Student freshers get a helping hand with cooking

editorial image

Ask many people what they cooked for themselves when they were students and the answer is likely to involve some unwholesome fare.

Personally I can recall one flat-mate who spent a whole year, almost exclusively, eating rice with gravy... and yes he did look a little bit cadaverous at times.

But The University of Northampton has tried to get its freshers off to a bit more of a healthy start, by trying to steer them towards wholesome home cooking.

The vice chancellor, professor Nick Petford, and his chief operating officer, Terry Neville, even picked up their utensils in a wooden spoon challenge in a public cook-off to show students how it should be done.

The activities were planned as part of the annual Freshers Week, with the culinary masterclass taking place in the new Student Union bar on Park Campus.

“I probably don’t cook as much as I should nowadays, but I still like to when I can. I followed the recipe and it isn’t too bad,” said Professor Petford. “It’s an important skill to have and any way we can encourage our students to learn while they are with us has to be a good thing.”

Ben Wesson, aged 20, an English and journalism student at The University of Northampton, who is also Students Union vice president (engagement and participation), at the university, said: “I knew absolutely nothing about cooking when I arrived at university, only from watching my mum, and I was never any good at it at school when it came to food subjects.

“But in my first year I did start to learn how to cook simple recipes like spaghetti bolognaise and that kind of thing. I do think cooking can be quite challenging to a lot of students, and many don’t really know how to go about making a meal. Another thing we are trying to do to encourage healthy eating on campus is to have a market every Thursday at the university, which is all local, fresh produce.

“Part of coming to university is about learning about independence. Helping students to cook and eat healthily is a way to help create well-rounded citizens.”

Jane Bunce, director of student and academic services agreed. She said: “For many of our new students, cooking will be a challenge, but it is also an exciting new element to living away from home.

“We thought a few pointers from a couple of our culinary ‘experts might help. While baked beans or cheese toasties might be traditional student fare, we know that many young people want to eat much better than that and be a lot more creative so hopefully the demonstration will help them take those first steps in the kitchen.

“Our students leave Northampton with a great degree and through our commitment to involve all our students with social enterprises, they have great transferable skills that help them find fantastic jobs too. During their time with us they will hopefully also pick up some cooking and other life skills along the way too.”

Creamy Mushroom Pasta

Ingredients (serves 2)

250g Pasta

1 Large Garlic Glove Thinly Sliced

1 tablespoon Olive Oil or Vegetable Oil

1 teaspoon Mixed Herbs

200g Mushrooms Thinly Sliced

1 vegetable stock cube dissolved in 75ml hot water

400ml double cream or soya cream

125ml Grated Cheese (use mature cheddar or parmesan)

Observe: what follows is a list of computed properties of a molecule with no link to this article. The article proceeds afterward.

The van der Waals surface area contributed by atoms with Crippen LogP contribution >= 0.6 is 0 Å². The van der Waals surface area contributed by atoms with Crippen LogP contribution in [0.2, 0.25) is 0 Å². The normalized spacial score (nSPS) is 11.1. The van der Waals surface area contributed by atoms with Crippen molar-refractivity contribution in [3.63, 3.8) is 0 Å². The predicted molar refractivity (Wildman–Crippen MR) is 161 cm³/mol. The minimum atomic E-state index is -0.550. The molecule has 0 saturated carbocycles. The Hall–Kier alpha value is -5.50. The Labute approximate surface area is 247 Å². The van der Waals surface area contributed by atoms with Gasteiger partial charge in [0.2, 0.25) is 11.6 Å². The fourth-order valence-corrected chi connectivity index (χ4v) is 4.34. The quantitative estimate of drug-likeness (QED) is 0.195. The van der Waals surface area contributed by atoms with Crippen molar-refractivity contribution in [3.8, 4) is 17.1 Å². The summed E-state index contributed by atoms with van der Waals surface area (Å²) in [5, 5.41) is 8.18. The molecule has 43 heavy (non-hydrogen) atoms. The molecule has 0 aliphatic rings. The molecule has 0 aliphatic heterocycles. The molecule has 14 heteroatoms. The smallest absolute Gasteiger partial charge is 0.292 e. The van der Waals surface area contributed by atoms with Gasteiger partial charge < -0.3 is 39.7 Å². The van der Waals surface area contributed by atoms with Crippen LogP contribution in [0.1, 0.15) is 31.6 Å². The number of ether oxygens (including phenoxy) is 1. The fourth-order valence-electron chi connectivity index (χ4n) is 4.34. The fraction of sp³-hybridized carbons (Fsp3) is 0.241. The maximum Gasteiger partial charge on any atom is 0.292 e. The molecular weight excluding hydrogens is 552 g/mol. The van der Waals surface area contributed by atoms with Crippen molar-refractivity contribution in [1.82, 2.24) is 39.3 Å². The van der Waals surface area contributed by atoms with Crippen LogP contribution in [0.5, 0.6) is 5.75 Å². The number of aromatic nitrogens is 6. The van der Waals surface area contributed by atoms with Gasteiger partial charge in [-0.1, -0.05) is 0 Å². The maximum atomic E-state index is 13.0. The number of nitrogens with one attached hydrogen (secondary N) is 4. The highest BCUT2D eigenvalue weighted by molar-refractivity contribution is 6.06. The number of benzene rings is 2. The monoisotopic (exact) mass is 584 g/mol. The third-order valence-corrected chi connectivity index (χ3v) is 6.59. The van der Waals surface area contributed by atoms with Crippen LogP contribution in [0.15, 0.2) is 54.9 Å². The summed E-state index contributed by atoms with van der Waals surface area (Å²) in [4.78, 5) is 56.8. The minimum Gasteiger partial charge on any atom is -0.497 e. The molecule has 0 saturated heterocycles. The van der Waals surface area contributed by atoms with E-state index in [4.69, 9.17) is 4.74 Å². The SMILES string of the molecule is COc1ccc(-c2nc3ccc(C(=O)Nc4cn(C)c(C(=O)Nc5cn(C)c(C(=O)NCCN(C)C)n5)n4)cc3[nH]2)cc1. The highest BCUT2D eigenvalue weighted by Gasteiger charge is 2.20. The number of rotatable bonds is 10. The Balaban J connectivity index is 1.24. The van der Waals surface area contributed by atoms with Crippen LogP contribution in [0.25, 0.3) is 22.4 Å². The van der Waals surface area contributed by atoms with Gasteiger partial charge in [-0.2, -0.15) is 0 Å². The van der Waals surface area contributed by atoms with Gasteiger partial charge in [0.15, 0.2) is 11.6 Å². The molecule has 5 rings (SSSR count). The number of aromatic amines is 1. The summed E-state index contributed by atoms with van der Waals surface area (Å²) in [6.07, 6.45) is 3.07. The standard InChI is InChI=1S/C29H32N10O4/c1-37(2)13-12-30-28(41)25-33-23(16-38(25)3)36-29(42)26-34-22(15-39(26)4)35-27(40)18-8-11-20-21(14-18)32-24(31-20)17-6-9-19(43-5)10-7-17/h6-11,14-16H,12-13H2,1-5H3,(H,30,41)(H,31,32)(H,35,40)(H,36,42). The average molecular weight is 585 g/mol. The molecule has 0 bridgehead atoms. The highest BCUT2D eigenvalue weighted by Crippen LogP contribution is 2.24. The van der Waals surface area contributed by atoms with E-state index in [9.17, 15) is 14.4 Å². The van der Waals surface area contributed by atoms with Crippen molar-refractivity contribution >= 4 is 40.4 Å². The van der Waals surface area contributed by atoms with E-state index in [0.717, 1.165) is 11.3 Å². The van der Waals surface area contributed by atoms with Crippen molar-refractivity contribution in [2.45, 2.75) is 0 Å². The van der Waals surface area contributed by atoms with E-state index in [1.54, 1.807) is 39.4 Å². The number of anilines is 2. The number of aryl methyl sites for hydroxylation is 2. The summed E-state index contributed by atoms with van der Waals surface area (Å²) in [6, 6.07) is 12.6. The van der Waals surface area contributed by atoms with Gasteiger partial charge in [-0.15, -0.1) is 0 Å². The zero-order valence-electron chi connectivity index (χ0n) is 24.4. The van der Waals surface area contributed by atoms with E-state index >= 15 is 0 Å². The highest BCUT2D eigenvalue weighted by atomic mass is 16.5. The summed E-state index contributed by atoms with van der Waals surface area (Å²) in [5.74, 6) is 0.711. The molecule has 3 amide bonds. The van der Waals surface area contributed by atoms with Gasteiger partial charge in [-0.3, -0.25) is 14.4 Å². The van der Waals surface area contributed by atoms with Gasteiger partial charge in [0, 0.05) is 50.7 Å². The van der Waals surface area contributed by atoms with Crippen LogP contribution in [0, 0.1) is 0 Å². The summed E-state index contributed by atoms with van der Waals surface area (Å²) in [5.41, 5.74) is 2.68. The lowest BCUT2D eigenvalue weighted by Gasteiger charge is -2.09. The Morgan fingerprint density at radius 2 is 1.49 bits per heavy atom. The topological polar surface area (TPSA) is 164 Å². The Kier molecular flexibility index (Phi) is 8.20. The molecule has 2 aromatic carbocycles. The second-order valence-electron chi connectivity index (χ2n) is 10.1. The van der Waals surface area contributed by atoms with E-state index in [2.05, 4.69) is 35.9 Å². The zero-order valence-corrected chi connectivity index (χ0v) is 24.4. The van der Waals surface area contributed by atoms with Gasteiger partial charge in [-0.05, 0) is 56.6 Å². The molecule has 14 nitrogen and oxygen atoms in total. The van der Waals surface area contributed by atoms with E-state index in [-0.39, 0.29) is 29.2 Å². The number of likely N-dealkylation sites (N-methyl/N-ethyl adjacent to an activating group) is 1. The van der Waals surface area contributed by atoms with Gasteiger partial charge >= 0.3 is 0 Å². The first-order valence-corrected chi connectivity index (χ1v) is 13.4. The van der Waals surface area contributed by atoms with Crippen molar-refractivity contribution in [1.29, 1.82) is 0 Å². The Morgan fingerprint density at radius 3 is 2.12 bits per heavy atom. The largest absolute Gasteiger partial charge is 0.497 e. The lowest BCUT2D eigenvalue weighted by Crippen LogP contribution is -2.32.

Put a pan of water onto boil

Add oil to another pan and heat

Add the sliced garlic

Stir to allow the garlic to brown but be careful not to burn

Turn down the heat

Once the garlic has browned add the mushrooms, vegetable stock and dried herbs

Stir gently for 2 minutes

Add the dried pasta to the water and cook until soft but firm to bite (al dente)

Add the cream to the mushrooms and gently bring to the boil

Turn the heat down again and gently simmer the sauce for 2-3 mins

The sauce will thicken slightly

Remove from the heat and stir in 2/3 of the grated cheese

Drain the Pasta and add to the sauce

Serve in bowls, sprinkling the remaining cheese over the top

Chilli Con Carne

Ingredients (serves 2)

250g lean minced beef

200g plain boiled long grain rice

1 large onion diced

1 red pepper deseeded & diced

1 garlic cloves thinly sliced

1 heaped teaspoon hot chilli powder (or 1 level tblsp if you only have mild)

1/2 can chopped tomatoes

1/2g can red kidney beans

1 beef stock cube dissolved in 300ml hot water

½ teaspoon dried marjoram

1 teaspoon paprika

1 teaspoon ground cumin

1/2 teaspoon sugar

1 tablespoon tomato purée

1 tablespoon olive or vegetable oil

Salt and pepper

2 heaped tablespoons soured cream


Put a pan of water onto boil

Add oil to another pan and heat

Add the onions and stir frequently until brown

Add the garlic, chilli powder, paprika, chilli powder, cumin and stir

Add the minced beef and turn up the heat, stirring to brown the mince

Add the stock, chopped tomatoes, kidney beans, marjoram, puree and sugar and stir well

Bring mixture to the boil and stir well, then cover and reduce heat to simmer for 10mins

Add dried rice to water and bring to the boil

Stir the rice well, cover and turn down the heat and simmer for 5 mins

Stir again, re-cover and turn off the heat so the rice steams for another 5mins

The longer rice is left covered to steam the fluffier it will be

Remove chilli from the heat and serve over rice and top with sour cream


Can substitute Quorn mince or vegetables to make a vegetarian dish

Can serve with Nacho’s instead of rice and add guacamole and cheese to toppings